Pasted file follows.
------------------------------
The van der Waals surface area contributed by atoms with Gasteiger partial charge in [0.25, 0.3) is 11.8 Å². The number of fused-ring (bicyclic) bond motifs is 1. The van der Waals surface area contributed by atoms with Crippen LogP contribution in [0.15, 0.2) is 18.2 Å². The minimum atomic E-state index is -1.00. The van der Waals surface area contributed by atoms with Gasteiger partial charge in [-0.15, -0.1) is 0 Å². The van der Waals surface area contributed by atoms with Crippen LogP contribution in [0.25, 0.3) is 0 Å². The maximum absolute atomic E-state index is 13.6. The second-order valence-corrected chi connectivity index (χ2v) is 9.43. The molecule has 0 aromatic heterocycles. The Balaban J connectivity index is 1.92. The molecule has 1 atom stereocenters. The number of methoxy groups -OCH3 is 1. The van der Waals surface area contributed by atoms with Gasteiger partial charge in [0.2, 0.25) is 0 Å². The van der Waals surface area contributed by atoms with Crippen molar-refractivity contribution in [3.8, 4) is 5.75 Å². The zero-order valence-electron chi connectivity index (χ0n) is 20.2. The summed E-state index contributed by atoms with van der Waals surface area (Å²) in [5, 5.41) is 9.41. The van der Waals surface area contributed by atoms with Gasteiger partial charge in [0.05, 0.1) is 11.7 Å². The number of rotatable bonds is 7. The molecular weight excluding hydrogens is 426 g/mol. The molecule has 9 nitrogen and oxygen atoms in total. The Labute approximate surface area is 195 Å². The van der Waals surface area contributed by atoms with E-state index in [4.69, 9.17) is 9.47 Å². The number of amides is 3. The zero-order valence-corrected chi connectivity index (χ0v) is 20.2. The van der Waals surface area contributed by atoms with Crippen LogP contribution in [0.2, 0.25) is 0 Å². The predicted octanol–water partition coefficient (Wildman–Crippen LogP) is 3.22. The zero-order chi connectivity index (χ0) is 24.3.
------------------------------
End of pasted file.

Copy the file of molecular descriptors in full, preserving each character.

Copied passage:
The van der Waals surface area contributed by atoms with Gasteiger partial charge in [0.25, 0.3) is 11.8 Å². The number of fused-ring (bicyclic) bond motifs is 1. The van der Waals surface area contributed by atoms with Crippen LogP contribution in [0.15, 0.2) is 18.2 Å². The minimum atomic E-state index is -1.00. The van der Waals surface area contributed by atoms with Gasteiger partial charge in [-0.15, -0.1) is 0 Å². The van der Waals surface area contributed by atoms with Crippen LogP contribution in [0.25, 0.3) is 0 Å². The maximum absolute atomic E-state index is 13.6. The second-order valence-corrected chi connectivity index (χ2v) is 9.43. The molecule has 0 aromatic heterocycles. The Balaban J connectivity index is 1.92. The molecule has 1 atom stereocenters. The number of methoxy groups -OCH3 is 1. The van der Waals surface area contributed by atoms with Gasteiger partial charge in [0.2, 0.25) is 0 Å². The van der Waals surface area contributed by atoms with Crippen molar-refractivity contribution in [3.8, 4) is 5.75 Å². The zero-order valence-electron chi connectivity index (χ0n) is 20.2. The summed E-state index contributed by atoms with van der Waals surface area (Å²) in [5, 5.41) is 9.41. The van der Waals surface area contributed by atoms with Gasteiger partial charge in [0.05, 0.1) is 11.7 Å². The number of rotatable bonds is 7. The molecular weight excluding hydrogens is 426 g/mol. The molecule has 9 nitrogen and oxygen atoms in total. The Labute approximate surface area is 195 Å². The van der Waals surface area contributed by atoms with E-state index in [4.69, 9.17) is 9.47 Å². The number of amides is 3. The zero-order valence-corrected chi connectivity index (χ0v) is 20.2. The van der Waals surface area contributed by atoms with Crippen LogP contribution in [0.2, 0.25) is 0 Å². The predicted octanol–water partition coefficient (Wildman–Crippen LogP) is 3.22. The zero-order chi connectivity index (χ0) is 24.3.